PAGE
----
Calvin on Defending our Faith

1 Peter 3:15-16 And be ready always to give an answer to every man that asketh you a reason of the hope that is in you with meekness and fear: Having a good conscience; that, whereas they speak evil of you, as of evildoers, they may be ashamed that falsely accuse your good conversation in Christ.

Though this is a new precept, it yet depends on what is gone before, for he requires such constancy in the faithful, as boldly to give a reason for their faith to their adversaries. And this is a part of that sanctification which he had just mentioned; for we then really honor God, when neither fear nor shame hinders us from making a profession of our faith. But Peter does not expressly bid us to assert and proclaim what has been given us by the Lord everywhere, and always and among all indiscriminately, for the Lord gives his people the spirit of discretion, so that they may know when and how far and to whom it is expedient to speak. He bids them only to be ready to give an answer, lest by their sloth and the cowardly fear of the flesh they should expose the doctrine of Christ, by being silent, to the derision of the ungodly. The meaning then is, that we ought to be prompt in avowing our faith, so as to set it forth whenever necessary, lest the unbelieving through our silence should condemn the religion we follow.

But it ought to be noticed, that Peter here does not command us to be prepared to solve any question that may be mooted; for it is not the duty of all to speak on every subject. But it is the general doctrine that is meant, which belongs to the ignorant and the simple. Then Peter had in view no other thing, than that Christians should make it evident to unbelievers that they truly worshiped God, and had a holy and good religion. And in this there is no difficulty, for it would be strange if we could bring nothing to defend our faith when any one made inquiries respecting it. For we ought always to take care that all may know that we fear God, and that we piously and reverently regard his legitimate worship.

This was also required by the state of the times: the Christian name was much hated and deemed infamous; many thought the sect wicked and guilty of many sacrileges. It would have been, therefore, the highest perfidy against God, if, when asked, they had neglected to give a testimony in favor of their religion. And this, as I think, is the meaning of the word apology, which Peter uses, that is, that the Christians were to make it evident to the world that they were far off from every impiety, and did not corrupt true religion, on which account they were suspected by the ignorant.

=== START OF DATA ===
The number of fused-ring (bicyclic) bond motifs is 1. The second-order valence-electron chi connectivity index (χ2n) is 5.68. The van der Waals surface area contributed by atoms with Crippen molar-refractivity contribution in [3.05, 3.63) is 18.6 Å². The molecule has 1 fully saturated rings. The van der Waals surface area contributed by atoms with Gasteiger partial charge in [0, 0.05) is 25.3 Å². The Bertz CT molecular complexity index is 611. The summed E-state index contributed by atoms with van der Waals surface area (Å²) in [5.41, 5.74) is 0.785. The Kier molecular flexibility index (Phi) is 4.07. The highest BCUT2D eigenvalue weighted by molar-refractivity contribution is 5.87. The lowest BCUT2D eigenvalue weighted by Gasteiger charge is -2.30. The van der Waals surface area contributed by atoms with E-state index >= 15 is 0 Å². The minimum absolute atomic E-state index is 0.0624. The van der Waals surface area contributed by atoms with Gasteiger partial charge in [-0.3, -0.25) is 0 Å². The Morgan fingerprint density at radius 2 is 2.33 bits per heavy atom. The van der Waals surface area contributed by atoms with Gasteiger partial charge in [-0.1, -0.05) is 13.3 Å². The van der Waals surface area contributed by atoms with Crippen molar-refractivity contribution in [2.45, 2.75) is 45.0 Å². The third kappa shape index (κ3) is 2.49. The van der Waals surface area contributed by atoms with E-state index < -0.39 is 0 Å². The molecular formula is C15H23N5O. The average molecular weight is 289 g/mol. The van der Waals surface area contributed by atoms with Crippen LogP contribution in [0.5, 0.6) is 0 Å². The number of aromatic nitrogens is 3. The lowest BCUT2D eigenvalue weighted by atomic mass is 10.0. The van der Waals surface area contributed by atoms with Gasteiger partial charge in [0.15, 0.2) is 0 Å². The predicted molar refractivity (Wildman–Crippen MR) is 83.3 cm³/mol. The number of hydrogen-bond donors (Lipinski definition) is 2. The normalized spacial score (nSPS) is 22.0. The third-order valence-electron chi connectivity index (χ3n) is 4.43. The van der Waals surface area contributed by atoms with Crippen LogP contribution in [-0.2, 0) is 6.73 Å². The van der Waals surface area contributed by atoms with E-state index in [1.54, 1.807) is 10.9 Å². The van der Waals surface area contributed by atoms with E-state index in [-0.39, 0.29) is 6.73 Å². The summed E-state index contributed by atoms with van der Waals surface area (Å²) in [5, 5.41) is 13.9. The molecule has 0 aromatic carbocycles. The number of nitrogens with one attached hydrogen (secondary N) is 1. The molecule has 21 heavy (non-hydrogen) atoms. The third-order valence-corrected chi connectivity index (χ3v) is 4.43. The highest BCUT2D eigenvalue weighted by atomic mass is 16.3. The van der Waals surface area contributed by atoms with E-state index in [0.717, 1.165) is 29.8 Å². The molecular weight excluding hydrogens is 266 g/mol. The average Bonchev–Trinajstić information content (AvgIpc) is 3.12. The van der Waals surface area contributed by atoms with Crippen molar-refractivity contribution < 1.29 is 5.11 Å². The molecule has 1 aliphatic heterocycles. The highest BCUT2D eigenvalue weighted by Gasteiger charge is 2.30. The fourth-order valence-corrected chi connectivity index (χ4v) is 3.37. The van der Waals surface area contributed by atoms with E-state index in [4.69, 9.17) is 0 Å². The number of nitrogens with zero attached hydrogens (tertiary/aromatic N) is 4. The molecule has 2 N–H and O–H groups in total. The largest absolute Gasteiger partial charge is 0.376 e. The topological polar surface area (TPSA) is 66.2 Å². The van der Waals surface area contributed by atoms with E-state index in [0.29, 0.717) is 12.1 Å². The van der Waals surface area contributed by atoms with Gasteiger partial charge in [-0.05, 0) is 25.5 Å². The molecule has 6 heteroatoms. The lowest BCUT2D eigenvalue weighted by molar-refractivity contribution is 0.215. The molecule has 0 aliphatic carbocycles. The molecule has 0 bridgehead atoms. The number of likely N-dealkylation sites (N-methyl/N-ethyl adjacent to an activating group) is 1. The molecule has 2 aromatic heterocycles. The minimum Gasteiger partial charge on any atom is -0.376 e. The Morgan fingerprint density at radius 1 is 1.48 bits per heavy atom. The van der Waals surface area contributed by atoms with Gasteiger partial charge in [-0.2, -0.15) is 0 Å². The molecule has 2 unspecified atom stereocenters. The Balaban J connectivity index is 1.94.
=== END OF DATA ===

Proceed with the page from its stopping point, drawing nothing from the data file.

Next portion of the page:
Hope here is by a metonymy to be taken for faith. Peter, however, as it has been said, does not require them to know how to discuss distinctly and refinedly every article of the faith, but only to shew that their faith in Christ was consistent with genuine piety. And hence we learn how all those abuse the name of Christians, who understand nothing certain respecting their faith, and have nothing to give as an answer for it. But it behooves us again carefully to consider what he says, when he speaks of that hope that is in you; for he intimates that the confession which flows from the heart is alone that which is approved by God; for except faith dwells within, the tongue prattles in vain. It ought then to have its roots within us, so that it may afterwards bring forth the fruit of confession.

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